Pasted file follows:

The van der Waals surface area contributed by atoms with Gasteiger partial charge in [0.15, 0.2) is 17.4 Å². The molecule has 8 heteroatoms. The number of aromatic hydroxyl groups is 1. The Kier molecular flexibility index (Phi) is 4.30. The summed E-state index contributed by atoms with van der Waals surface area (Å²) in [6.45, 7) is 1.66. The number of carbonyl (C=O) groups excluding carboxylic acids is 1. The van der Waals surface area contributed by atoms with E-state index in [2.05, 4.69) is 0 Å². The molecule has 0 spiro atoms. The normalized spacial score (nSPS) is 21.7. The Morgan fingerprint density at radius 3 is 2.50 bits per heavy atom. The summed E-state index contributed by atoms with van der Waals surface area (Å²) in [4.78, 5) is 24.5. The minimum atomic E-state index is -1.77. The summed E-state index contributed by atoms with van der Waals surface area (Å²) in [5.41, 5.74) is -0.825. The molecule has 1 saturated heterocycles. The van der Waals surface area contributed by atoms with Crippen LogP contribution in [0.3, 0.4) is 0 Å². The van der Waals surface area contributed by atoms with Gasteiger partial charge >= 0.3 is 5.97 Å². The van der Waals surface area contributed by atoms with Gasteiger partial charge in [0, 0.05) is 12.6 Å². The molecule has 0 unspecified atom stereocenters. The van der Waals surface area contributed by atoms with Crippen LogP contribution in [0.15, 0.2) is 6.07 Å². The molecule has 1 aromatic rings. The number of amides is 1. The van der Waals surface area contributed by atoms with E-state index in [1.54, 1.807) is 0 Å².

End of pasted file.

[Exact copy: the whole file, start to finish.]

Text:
The van der Waals surface area contributed by atoms with Gasteiger partial charge in [0.15, 0.2) is 17.4 Å². The molecule has 8 heteroatoms. The number of aromatic hydroxyl groups is 1. The Kier molecular flexibility index (Phi) is 4.30. The summed E-state index contributed by atoms with van der Waals surface area (Å²) in [6.45, 7) is 1.66. The number of carbonyl (C=O) groups excluding carboxylic acids is 1. The van der Waals surface area contributed by atoms with E-state index in [2.05, 4.69) is 0 Å². The molecule has 0 spiro atoms. The normalized spacial score (nSPS) is 21.7. The Morgan fingerprint density at radius 3 is 2.50 bits per heavy atom. The summed E-state index contributed by atoms with van der Waals surface area (Å²) in [4.78, 5) is 24.5. The minimum atomic E-state index is -1.77. The summed E-state index contributed by atoms with van der Waals surface area (Å²) in [5.41, 5.74) is -0.825. The molecule has 1 saturated heterocycles. The van der Waals surface area contributed by atoms with Crippen LogP contribution in [0.3, 0.4) is 0 Å². The van der Waals surface area contributed by atoms with Gasteiger partial charge >= 0.3 is 5.97 Å². The van der Waals surface area contributed by atoms with Gasteiger partial charge in [0, 0.05) is 12.6 Å². The molecule has 0 unspecified atom stereocenters. The van der Waals surface area contributed by atoms with Crippen LogP contribution in [0.15, 0.2) is 6.07 Å². The molecule has 1 aromatic rings. The number of amides is 1. The van der Waals surface area contributed by atoms with E-state index in [1.54, 1.807) is 0 Å².